It began with my husband, who had kidney failure. His insurance ran out and we eventually found ourselves at Kenyatta National Hospital (KNH). He was in dire need of dialysis. But for six hours we sat at the casualty waiting and he was not attended to. He died right there. That was the kind of treatment those without money got.
I buried him and accepted that I was a widow raising my two daughters alone. Five months later I was back at Kenyatta. Out of the blue, my brother had developed a cold, but by nightfall he was having difficulties breathing.
He was admitted to Metropolitan Hospital but they said he needed to be in an ICU. One private hospital asked for Sh600,000 to admit him and another one wanted Sh550,000. So, once again, it was Kenyatta, and14 hours at the casualty department.
He was gasping for air and finally went into a coma as we watched. He needed life support but we could not get a bed in the ICU until two days later.
For days we could not get a diagnosis. In fact, the more we asked for one, the frostier the relationship between us and the care providers became. They eventually removed him from life support and dumped him in the wards.
I pleaded with the CEO, but unfortunately my brother was never to go back to the ICU. I wrote to the government, demanding to know the rights of the patient. We had been treated badly, but I realised that it was not just my brother. It was the whole system.
Nobody takes responsibility, nobody cares. I was devastated and angry. I had come face to face with the full horrors of the public health system and I refused to accept it. I quit running my human resources consultancy and began speaking about patient rights to anyone who would listen.
Gradually, several people came out to tell their own horror stories. Four years ago, we registered MorrisMoses Foundation, a patientsâ€™ rights organisation with the tag line â€œSilent No More.â€
We encountered a lot of hostility from the government and the medical community. They used to call me a noisemaker, doctor-basher, and all manner of names, and send all kinds of threats. I refused to give up and they realised that I was not going anywhere. I would always tell doctors, â€œI shall never be a doctor, but you will be a patient some day. So ask yourself how you want to be treated.â€
At a hospital like KNH, I was persona non grata. The guards would turn me away. But the new CEO is different and today we are doing a lot of work with the hospital. For example, there is a patient affairs office that is now handling grievances.
We want to bring patient-centred care in all hospitals. We are doing it in a subtle way, first by helping with the infrastructure and facilities at public hospitals, but ultimately this is going to help the patients.
We just came back from a retreat where we were working with doctors, the Law Society of Kenya, and the government to draft a patient rights charter. This will help patients sue hospitals.
It is enshrined in the Constitution in Article 43 that every person has a right to the highest attainable standard of healthcare. All of us are entitled to emergency treatment and no hospital is allowed to turn you away.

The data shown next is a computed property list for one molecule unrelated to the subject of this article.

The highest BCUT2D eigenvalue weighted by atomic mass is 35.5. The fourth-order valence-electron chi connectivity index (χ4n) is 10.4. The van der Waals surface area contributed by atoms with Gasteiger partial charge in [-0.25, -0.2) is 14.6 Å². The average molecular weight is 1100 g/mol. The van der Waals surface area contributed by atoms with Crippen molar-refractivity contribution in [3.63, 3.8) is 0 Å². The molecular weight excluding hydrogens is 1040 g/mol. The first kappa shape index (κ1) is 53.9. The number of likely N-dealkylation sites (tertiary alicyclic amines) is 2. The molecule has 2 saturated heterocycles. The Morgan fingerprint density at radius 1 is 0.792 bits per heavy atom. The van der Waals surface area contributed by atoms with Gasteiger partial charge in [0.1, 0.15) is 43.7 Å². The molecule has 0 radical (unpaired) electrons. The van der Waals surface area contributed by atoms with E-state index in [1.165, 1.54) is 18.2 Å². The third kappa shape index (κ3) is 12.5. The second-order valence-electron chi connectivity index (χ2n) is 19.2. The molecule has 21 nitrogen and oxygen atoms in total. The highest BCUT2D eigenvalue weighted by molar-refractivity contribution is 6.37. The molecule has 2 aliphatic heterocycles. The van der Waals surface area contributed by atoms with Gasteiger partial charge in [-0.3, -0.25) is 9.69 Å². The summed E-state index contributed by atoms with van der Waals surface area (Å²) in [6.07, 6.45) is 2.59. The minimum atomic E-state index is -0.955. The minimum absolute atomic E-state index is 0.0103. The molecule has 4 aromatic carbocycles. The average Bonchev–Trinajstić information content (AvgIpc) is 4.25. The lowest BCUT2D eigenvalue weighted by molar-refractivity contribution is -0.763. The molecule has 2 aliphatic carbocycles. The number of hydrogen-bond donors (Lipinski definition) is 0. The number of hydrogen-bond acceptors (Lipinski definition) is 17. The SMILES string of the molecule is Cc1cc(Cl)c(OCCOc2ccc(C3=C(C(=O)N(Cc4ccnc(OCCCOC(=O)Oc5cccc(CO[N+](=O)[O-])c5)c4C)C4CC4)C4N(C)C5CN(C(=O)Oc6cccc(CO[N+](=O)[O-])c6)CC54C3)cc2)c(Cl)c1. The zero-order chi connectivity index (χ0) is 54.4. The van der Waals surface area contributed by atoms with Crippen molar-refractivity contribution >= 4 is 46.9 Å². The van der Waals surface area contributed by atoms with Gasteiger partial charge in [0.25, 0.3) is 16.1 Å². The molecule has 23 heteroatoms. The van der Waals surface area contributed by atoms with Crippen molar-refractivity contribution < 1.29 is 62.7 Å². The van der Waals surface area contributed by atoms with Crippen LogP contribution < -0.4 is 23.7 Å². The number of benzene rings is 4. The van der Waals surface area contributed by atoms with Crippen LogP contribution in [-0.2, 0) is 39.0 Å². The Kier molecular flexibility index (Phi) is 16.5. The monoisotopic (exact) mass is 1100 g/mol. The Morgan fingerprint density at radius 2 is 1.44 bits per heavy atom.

They need to accept you, stabilise you, then transfer you. So it is up to the government to set up a kitty to protect private hospitals because they are in business.
We also want the Kenya Medical Practitioners Board to be given teeth. Since 1978, they have only handled 500 cases, but they were not discussed in public, so it is not clear how they were concluded.
We need a body that is open to the public so that we can hold them accountable, just like lawyers.
We also need the support of the Chief Justice to set up a medical court. Many people are reluctant to take their cases to the medical board because they do not think they would get justice.
So far we have distributed the patientsâ€™ rights document in Kisumu, Kisii, and Meru and have translated it into 12 local languages. We still need people to help us translate it into other languages. We are hoping to partner with FM radio stations to educate Kenyans on their rights.
I think that the only thing that equalises us is illness and death. You have little say in what happens when you die but before you fall ill, you can be involved in how you want to be treated. I believe that in the next five years, we shall start seeing big changes in our health care system.
Donâ€™t wait for money
My organisation is still small but it has a wide reach. We rely on donors and well-wishers to maintain our activities, and it has not been easy but when you have a clear vision, you do not need money to start. We also visit schools all over the country to tell students that medicine is a vocation, like priesthood.
But what are good doctors without proper working conditions, good pay and infrastructure with which to do their work?
We are all potential guests of public hospitals. I never thought I would go to a public hospital, but if you are in a car accident and the police find you unconscious, you will find yourself at Kenyatta before your relatives find you. By the time your family finds you or somebody discovers that you have an AAR card, you could be dead.
If I do not talk about this, I would get ill or die. Even when the insults, threats, and dirty emails came, I had no fear. Even if you kill me, you would only be killing the messenger; the message would remain.-Nation